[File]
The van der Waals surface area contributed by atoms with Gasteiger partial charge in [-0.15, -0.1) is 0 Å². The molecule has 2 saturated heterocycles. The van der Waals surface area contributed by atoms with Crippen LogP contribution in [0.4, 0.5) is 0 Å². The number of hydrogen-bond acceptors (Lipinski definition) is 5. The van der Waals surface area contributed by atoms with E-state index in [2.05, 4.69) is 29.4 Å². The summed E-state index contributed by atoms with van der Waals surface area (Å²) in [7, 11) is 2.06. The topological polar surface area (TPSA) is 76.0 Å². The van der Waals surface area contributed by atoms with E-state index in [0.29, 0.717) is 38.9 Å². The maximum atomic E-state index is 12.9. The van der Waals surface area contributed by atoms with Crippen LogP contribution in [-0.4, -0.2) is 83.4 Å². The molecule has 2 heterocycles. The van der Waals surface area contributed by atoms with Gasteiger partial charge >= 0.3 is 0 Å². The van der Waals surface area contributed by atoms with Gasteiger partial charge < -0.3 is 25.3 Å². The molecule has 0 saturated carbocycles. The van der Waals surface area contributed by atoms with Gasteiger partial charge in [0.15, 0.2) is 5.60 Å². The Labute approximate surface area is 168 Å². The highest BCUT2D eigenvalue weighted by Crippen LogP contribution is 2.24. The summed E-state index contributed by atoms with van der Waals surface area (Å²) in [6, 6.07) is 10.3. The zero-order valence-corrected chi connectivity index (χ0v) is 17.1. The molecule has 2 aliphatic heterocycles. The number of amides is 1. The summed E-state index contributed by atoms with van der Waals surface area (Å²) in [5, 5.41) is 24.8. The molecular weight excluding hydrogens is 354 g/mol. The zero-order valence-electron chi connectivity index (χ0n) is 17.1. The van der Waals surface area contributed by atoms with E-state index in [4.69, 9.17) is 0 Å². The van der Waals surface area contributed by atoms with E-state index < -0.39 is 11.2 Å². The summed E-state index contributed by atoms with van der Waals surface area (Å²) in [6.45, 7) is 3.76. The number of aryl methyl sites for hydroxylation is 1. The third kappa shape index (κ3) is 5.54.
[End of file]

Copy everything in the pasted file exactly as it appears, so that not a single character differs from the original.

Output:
The van der Waals surface area contributed by atoms with Gasteiger partial charge in [-0.15, -0.1) is 0 Å². The molecule has 2 saturated heterocycles. The van der Waals surface area contributed by atoms with Crippen LogP contribution in [0.4, 0.5) is 0 Å². The number of hydrogen-bond acceptors (Lipinski definition) is 5. The van der Waals surface area contributed by atoms with E-state index in [2.05, 4.69) is 29.4 Å². The summed E-state index contributed by atoms with van der Waals surface area (Å²) in [7, 11) is 2.06. The topological polar surface area (TPSA) is 76.0 Å². The van der Waals surface area contributed by atoms with E-state index in [0.29, 0.717) is 38.9 Å². The maximum atomic E-state index is 12.9. The van der Waals surface area contributed by atoms with Crippen LogP contribution in [-0.4, -0.2) is 83.4 Å². The molecule has 2 heterocycles. The van der Waals surface area contributed by atoms with Gasteiger partial charge >= 0.3 is 0 Å². The van der Waals surface area contributed by atoms with Gasteiger partial charge < -0.3 is 25.3 Å². The molecule has 0 saturated carbocycles. The van der Waals surface area contributed by atoms with Gasteiger partial charge in [0.15, 0.2) is 5.60 Å². The Labute approximate surface area is 168 Å². The highest BCUT2D eigenvalue weighted by Crippen LogP contribution is 2.24. The summed E-state index contributed by atoms with van der Waals surface area (Å²) in [6, 6.07) is 10.3. The zero-order valence-corrected chi connectivity index (χ0v) is 17.1. The molecule has 2 aliphatic heterocycles. The number of amides is 1. The summed E-state index contributed by atoms with van der Waals surface area (Å²) in [5, 5.41) is 24.8. The molecular weight excluding hydrogens is 354 g/mol. The zero-order valence-electron chi connectivity index (χ0n) is 17.1. The van der Waals surface area contributed by atoms with E-state index in [4.69, 9.17) is 0 Å². The van der Waals surface area contributed by atoms with E-state index < -0.39 is 11.2 Å². The summed E-state index contributed by atoms with van der Waals surface area (Å²) in [6.45, 7) is 3.76. The number of aryl methyl sites for hydroxylation is 1. The third kappa shape index (κ3) is 5.54.